DAY 6 - MONDAY  MARCH 12, 2001


Scene #36

Scene #40

Scene #73

Scene #104R pt.

Scene #49 pt.

Day two at Carla & Victor's house went well. It was all day exterior, which is usually easier than interior scenes, because there's more room to move and less (if any) lighting. Even day interior scenes can involve considerable lighting, depending on the desired effect. In addition, almost all of the practical interiors we used on EvenHand were cramped, which is never ideal when you have a crew of 20 or more milling around. So, outside is excellent.

Morning enjoys himself

Scene 40 was especially good, because it escalates the conflict between Francis and Morning. Victor, hog-tied and yelling, is safely deposited in the back of the patrol car and Morning waits for Francis to return from a chat with Carla. He goes in with a domestic violence pamphlet and returns to the car to report that she is "fooling around with the knife and laughing it up." Morning dismisses Francis' concerns, still unwilling to budge from his assertion that Victor is the problem. The scene ends with an unexpected window into Morning's human side. It's brief, but significant.

Before we got to the meat of the scene, we spent about half an hour discussing how Bill S. was going to hog-tie Hector (a scene we would actually film at a later date). We also sought the advice of our set medic, Joe Herlocker, on proper techniques for the Bills to safely carry Hector after his arms and legs were cuffed behind him. Each of these decisions would impact on how the earlier hog-tie scene would be shot.

Victor's arrested -- again

Today was also the day we reshot Francis' coverage of the scene with the Coach (Sc. 104). We didn't need to go all the way back to the highway, as the camera angle was more or less from the Coach's POV, a low angle. At lunch time I drove around and found a vacant lot with an appropriate amount of available sky for the background.

Still, Billy D. had to stand on an apple box and rest his hand on a grip stand (instead of the car). I sat below him on another apple box and recited the Coach's lines in as near an approximation of Joe Miller's performance as I could muster. Not the ideal circumstances for an actor -- standing in an entirely contrived environment with none of the correct props or actors. Bill also told me later that it was not easy playing to the director, but I couldn't think of anyone else that I could rely on to recreate the Coach's reading.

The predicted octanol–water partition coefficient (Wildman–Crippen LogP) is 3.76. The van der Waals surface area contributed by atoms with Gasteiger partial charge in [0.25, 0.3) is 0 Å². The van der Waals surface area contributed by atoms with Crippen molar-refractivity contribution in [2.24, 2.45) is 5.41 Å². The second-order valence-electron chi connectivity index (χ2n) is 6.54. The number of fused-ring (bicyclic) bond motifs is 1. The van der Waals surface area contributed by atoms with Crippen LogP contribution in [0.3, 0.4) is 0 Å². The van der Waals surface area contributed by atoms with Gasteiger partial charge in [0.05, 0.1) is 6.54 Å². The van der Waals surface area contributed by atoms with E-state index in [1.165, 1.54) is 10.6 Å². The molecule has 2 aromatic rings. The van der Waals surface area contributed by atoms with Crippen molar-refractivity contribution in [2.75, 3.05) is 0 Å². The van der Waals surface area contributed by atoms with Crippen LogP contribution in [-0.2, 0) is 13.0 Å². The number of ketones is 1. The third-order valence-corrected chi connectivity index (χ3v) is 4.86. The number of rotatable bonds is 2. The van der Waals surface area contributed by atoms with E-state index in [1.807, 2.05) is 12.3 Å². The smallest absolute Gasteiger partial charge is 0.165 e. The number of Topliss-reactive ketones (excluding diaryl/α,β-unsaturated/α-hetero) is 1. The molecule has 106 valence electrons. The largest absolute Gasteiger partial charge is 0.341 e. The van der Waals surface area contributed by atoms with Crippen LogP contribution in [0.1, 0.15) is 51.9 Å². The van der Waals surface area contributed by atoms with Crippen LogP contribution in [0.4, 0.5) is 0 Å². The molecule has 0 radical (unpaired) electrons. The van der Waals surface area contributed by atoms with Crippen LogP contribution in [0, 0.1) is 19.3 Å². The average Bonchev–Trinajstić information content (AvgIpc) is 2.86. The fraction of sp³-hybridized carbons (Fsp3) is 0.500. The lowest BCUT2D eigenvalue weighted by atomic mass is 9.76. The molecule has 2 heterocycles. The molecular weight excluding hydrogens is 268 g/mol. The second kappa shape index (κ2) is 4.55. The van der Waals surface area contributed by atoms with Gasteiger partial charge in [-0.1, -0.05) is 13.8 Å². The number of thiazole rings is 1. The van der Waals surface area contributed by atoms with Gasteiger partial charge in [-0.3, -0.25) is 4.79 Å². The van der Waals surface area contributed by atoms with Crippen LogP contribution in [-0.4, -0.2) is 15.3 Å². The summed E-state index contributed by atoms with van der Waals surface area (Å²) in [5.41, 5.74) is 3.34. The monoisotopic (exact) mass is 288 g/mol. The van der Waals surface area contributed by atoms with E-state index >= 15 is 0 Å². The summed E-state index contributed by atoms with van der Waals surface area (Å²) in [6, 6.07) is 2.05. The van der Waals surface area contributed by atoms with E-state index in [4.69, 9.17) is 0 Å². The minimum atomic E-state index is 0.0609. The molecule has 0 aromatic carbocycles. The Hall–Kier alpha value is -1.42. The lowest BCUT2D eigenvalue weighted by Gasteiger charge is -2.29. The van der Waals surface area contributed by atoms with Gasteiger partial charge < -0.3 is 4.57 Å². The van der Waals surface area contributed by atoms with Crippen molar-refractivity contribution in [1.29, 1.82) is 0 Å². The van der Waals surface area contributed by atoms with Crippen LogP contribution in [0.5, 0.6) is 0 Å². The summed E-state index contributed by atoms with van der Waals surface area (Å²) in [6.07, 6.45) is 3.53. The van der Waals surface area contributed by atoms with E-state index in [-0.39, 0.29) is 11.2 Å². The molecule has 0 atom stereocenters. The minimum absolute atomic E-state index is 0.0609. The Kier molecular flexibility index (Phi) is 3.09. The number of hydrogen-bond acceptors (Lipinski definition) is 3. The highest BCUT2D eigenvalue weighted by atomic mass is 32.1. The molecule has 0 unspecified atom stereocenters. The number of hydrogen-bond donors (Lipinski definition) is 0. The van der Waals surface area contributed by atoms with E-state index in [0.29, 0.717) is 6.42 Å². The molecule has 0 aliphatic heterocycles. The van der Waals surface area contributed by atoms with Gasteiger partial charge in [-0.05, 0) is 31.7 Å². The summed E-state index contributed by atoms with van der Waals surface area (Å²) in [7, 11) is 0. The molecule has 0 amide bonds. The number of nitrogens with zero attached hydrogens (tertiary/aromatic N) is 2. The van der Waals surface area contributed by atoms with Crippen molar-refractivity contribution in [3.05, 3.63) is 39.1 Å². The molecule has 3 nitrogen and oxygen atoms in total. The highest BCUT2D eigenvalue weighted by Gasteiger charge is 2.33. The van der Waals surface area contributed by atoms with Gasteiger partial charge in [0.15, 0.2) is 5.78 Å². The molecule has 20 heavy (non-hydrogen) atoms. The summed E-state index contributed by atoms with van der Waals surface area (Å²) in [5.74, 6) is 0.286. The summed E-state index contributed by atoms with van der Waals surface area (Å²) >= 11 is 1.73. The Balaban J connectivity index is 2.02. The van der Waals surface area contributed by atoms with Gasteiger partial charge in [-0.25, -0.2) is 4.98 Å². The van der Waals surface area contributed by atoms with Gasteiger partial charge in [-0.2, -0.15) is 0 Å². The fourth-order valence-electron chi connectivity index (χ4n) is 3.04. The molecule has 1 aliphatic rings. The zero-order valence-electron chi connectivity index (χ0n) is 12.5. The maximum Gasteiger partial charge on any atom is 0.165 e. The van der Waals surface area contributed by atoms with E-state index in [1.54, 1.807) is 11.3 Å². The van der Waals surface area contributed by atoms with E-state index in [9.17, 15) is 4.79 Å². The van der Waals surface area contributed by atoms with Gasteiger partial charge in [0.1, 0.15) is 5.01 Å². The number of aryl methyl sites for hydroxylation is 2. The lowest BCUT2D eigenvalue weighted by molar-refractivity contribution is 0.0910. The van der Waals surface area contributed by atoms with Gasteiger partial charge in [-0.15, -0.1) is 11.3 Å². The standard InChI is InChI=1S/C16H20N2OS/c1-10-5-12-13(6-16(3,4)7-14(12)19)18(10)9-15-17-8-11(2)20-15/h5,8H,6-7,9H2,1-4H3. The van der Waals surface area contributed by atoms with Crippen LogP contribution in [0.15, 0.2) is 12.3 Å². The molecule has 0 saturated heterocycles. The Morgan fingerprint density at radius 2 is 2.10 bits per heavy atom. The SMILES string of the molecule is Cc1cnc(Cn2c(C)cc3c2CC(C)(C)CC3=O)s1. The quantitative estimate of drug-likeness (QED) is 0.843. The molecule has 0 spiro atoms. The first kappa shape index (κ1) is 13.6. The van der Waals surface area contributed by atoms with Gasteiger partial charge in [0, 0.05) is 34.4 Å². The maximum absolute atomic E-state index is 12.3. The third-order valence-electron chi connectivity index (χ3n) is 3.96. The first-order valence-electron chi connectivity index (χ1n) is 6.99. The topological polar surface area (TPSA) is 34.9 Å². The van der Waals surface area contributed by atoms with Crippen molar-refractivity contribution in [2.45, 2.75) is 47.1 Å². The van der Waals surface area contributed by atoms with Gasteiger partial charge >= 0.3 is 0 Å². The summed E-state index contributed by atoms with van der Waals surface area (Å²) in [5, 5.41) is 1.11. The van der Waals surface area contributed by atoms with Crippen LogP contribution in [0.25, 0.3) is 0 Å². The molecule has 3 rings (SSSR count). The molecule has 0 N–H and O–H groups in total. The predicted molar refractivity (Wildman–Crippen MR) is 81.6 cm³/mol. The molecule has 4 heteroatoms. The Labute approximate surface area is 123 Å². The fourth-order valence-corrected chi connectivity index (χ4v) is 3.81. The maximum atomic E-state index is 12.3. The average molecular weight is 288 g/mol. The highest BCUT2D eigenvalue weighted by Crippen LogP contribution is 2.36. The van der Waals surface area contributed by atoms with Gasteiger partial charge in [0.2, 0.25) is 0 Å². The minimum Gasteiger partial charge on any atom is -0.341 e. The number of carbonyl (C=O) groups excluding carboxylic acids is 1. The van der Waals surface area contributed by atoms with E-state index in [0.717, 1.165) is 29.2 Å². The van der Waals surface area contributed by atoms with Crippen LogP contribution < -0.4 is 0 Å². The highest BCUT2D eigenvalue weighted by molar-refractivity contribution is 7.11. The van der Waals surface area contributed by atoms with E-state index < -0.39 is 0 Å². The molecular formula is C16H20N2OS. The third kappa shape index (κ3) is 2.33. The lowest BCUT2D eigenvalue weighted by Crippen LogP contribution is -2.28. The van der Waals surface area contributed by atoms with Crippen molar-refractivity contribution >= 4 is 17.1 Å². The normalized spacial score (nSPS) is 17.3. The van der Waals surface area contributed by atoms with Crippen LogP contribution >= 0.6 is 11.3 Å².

I knew Bill had it in him to nail the moment, but I also expected that because of the nature of the scene it would take several takes for him to get there. There wasn't anything I could say from a directorial perspective to add to what he already knew, so it became a question of playing the scene and shooting until I felt the emotion. The total count was 10 takes and one pick-up. And he made it to that magical place. If it had taken 20 takes, I would have gone there, but it would have been hard to not think of the expense of all that film (hey -- I haven't whined about the torture of low-budget filmmaking in days!).

Francis talks to the absent Coach

Next on the agenda was a company move to the Mural wall. The shot we needed was one for which we didn't yet have an actor, Toby, but because of the schedule of painting the mural, we had to shoot the scene anyway. This provided a great opportunity for creative thinking: how do you film a scene without a principal actor? The scene opens on Toby crouched behind a dumpster, trying to saw through his handcuffs. Morning has let him go, but refused to uncuff him. As scripted, we pan from Toby, sawing away, to reveal the kids painting the mural, 1/3 complete.

The mural begins to take shape

 My solution was to shoot the mural, dead on, with the kids approaching with ladders and spray cans. Later, when we had Toby on set, we would return to the location at the same time of day with the same kids, the same props and have them repeat their action, only this time, we would shoot them in profile after craning up from Toby behind the dumpster. By this time in the schedule, the mural would be almost completed, so we would frame the shot to exclude the wall. When cut together, there would be no reason to believe that the two shots were not done on the same day.

I lectured everyone about the importance of exactly duplicating the action, props and wardrobe, making sure that numerous polaroids were taken and that Kinya, the script supervisor, took copious notes. A simple yet elegant solution, dependent only on several crew members and extras appreciating the sanctity of continuity. Stay tuned for part II of this story (the March 21st journal entry).

- Joseph Pierson


Copyright 2001 Cypress Films, Inc. All rights reserved.